The American Society of Plastic Surgeons reported a four percent increase in breast lift procedures from 2017 to 2018 with some 110,000 surgeries being performed. A breast lift or mastopexy can be performed alone or in conjunction with a breast augmentation (read our guide to Breast Augmentation Solutions) or breast reduction (check out our deep dive into Breast Reduction & Revision Solutions) and address concerns related to breast sagging, asymmetry, drooping nipples, and areola stretching. For patients dealing with the effects of age, gravity, weight change, or pregnancy, both invasive and non-invasive breast lifts can help to restore the projection and contour of the chest.
Who might consider a breast lift?
As discussed in our guide to Breast Shape & Size Concerns, the size and shape of the chest is, first and foremost, determined by genetics. A study of 16,000 women in the journal BMC Medical Genetics found that there are no short of seven genetic factors associated with breast size. As women age, their breasts naturally lose their perkiness as a result of gravity and the natural degradation of the structural tissue. Additionally, weight fluctuations, pregnancy, and breastfeeding can all impact the volume and structure of the breasts.
Female Breast Anatomy
In all of these cases, breasts sag, nipples droop, and the areola begin to look stretched. Fortunately, there are both invasive and non-invasive breast lift procedures to restore the breasts.
What can you expect from a breast lift procedure?
Generally speaking, surgical breast lifts involve making one or more incisions on or around the breast to remove excess breast skin and breast tissue and shift the areola and nipple into a higher position. Deep tissue sutures are then used to support the new breast positioning. Depending on the degree of alteration desired, there are four main types of surgical breast lift techniques that are named after the incision patterns they require.
- Crescent (a.k.a. Half Moon) Lift: Most commonly performed in conjunction with a breast augmentation, the crescent lift is the least invasive breast lift surgery. A half moon-shaped incision is made around the top half of the areola, resulting in a subtle lifting effect once the incision is closed.
- Periareolar (a.k.a Donut) Lift: In this procedure, a circular incision is made concentric to the areola. The skin between the two is removed, as is the excess tissue. Once closed, the patient will have smaller breasts and areola. The procedure is best for women who require mild to moderate lifting.
- Vertical (a.k.a. Lollipop) Lift: Used to correct moderate sagging and breast shape concerns, the vertical incision combines the periareolar cut with an additional incision that runs from the bottom of the areola to the breast fold (hence the lollipop metaphor) to remove additional skin and tissue.
- Inverted-T (a.k.a. Anchor) Lift: For patients with severe sagging and reshaping needs, the inverted-T incision will likely provide the most effective results. Using the same incisions as the lollipop reduction, a horizontal cut is also made along the breast crease (a la an anchor) to remove excess skin and tissue.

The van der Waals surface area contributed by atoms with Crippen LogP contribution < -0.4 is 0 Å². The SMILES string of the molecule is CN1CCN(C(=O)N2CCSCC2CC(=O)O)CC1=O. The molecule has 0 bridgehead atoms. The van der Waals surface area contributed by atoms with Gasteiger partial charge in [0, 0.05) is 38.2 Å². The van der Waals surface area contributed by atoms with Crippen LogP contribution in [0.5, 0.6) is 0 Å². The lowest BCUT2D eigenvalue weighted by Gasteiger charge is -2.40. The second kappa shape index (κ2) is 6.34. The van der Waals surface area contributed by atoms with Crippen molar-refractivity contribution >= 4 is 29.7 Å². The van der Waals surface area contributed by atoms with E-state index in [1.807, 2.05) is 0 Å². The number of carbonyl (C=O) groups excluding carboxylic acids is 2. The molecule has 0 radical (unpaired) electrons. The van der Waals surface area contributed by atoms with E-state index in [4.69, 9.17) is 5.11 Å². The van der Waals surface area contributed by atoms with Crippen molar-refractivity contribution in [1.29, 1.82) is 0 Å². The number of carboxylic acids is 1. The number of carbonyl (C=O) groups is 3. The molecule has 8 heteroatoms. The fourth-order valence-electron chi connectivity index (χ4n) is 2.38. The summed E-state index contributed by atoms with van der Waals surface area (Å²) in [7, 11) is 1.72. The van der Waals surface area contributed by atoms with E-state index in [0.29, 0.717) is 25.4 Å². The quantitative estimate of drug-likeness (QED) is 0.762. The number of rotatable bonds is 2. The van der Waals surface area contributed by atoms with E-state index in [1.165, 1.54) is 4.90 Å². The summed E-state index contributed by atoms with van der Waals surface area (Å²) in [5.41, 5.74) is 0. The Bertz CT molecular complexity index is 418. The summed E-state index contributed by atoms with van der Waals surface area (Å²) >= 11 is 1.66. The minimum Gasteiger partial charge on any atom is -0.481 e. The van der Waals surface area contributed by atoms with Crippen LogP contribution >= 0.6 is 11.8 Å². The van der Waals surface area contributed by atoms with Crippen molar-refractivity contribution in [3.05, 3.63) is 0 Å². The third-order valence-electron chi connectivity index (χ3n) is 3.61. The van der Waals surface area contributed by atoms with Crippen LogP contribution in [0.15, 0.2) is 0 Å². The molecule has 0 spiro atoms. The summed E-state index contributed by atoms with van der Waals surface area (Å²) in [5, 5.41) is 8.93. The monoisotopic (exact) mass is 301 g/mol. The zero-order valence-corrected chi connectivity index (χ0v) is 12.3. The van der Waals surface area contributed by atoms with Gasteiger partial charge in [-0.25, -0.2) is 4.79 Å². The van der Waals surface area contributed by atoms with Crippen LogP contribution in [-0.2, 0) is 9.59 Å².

As with any surgical procedure, a patient can expect pain, bruising, swelling in the immediate aftermath. Breast lift patients typically see full recovery in six weeks and full results in several months.
For patients who are not looking for cosmetic surgery, but would like to improve the overall appearance of the breast, a non-invasive, radiofrequency-assisted breast lift can stimulate collagen production and create an overall lifting and firming effect.
When should you consider a breast lift procedure?
Breast lifts are often performed in conjunction with other breast surgeries. Adding a breast lift to a breast augmentation surgery, breast reduction surgery, or so-called 'mommy makeover' can help to further refine the results. Generally speaking a good candidate is someone in good health with an appropriate medical history, but, as with any breast procedure, it is important to consider the timing.
Women who are planning to become pregnant or breastfeed may consider holding off on a breast lift until their bodies are healed. The breasts undergo significant volume fluctuations during pregnancy and breastfeeding that could interfere with the results. With that said, a breast lift is an ideal procedure to consider after having children as it can have a restorative effect.
Why should you consider a breast lift procedure?
While breast lift procedures are complementary to other breast surgeries, they can also be performed alone. Women who are concerned about the sagging or drooping of their breasts can restore more youthful, perkier, and symmetrical breasts and areola with both surgical and non-surgical breast lifts.
Surgical Breast Lift Procedures
Surgical breast lift procedures effectively address concerns related to sagging breast shape, stretched areola, and drooping nipples by removing extra skin and tissue. That loss of volume helps to improve the shape and projection of the entire breast. Consulting with a board certified plastic surgeon will ensure the proper incision pattern is selected for the patient's concerns.
Non-Surgical Breast Lift Procedures
For patients who require minimal lifting and shaping and are looking for a non-surgical alternative, there are less invasive treatment options that can provide transformative results.
Breast lift procedures can improve the outline of the breast contour and provide a more youthful shape and projection. Like breast augmentation and breast reduction, breast lift procedures can alter the size of the breasts and provide significant and lasting results. Whether you consider the procedure as an addition to another breast surgery or as part of a mommy makeover, the results can rejuvenate the entire chest area.